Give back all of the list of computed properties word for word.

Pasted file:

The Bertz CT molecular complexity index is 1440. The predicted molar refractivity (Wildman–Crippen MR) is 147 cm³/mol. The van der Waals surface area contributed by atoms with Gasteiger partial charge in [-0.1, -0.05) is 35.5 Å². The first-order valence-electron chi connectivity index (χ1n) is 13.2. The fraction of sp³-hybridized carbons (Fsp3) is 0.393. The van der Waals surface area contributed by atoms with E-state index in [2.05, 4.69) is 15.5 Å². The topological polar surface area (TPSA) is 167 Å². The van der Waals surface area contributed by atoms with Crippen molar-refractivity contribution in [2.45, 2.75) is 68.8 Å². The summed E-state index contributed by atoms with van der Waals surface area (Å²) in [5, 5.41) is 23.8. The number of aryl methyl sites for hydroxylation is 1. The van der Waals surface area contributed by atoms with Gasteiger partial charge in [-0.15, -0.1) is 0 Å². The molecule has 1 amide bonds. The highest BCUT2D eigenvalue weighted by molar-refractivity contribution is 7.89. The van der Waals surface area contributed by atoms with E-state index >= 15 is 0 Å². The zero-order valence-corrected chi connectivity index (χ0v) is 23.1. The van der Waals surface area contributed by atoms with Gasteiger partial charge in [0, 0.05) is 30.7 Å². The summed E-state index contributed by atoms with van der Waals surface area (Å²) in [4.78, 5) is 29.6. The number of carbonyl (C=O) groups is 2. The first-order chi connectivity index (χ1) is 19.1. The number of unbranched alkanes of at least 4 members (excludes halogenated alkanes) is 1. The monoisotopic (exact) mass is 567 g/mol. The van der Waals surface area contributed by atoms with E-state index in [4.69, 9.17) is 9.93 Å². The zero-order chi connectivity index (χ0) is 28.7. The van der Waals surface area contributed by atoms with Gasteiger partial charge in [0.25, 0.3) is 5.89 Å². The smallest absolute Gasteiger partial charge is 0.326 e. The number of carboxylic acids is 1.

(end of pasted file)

The Bertz CT molecular complexity index is 1440. The predicted molar refractivity (Wildman–Crippen MR) is 147 cm³/mol. The van der Waals surface area contributed by atoms with Gasteiger partial charge in [-0.1, -0.05) is 35.5 Å². The first-order valence-electron chi connectivity index (χ1n) is 13.2. The fraction of sp³-hybridized carbons (Fsp3) is 0.393. The van der Waals surface area contributed by atoms with E-state index in [2.05, 4.69) is 15.5 Å². The topological polar surface area (TPSA) is 167 Å². The van der Waals surface area contributed by atoms with Crippen molar-refractivity contribution in [2.45, 2.75) is 68.8 Å². The summed E-state index contributed by atoms with van der Waals surface area (Å²) in [5, 5.41) is 23.8. The number of aryl methyl sites for hydroxylation is 1. The van der Waals surface area contributed by atoms with Gasteiger partial charge in [-0.15, -0.1) is 0 Å². The molecule has 1 amide bonds. The highest BCUT2D eigenvalue weighted by molar-refractivity contribution is 7.89. The van der Waals surface area contributed by atoms with E-state index >= 15 is 0 Å². The zero-order valence-corrected chi connectivity index (χ0v) is 23.1. The van der Waals surface area contributed by atoms with Gasteiger partial charge in [0, 0.05) is 30.7 Å². The summed E-state index contributed by atoms with van der Waals surface area (Å²) in [4.78, 5) is 29.6. The number of carbonyl (C=O) groups is 2. The first-order chi connectivity index (χ1) is 19.1. The number of unbranched alkanes of at least 4 members (excludes halogenated alkanes) is 1. The monoisotopic (exact) mass is 567 g/mol. The van der Waals surface area contributed by atoms with E-state index in [4.69, 9.17) is 9.93 Å². The zero-order chi connectivity index (χ0) is 28.7. The van der Waals surface area contributed by atoms with Gasteiger partial charge in [0.25, 0.3) is 5.89 Å². The smallest absolute Gasteiger partial charge is 0.326 e. The number of carboxylic acids is 1.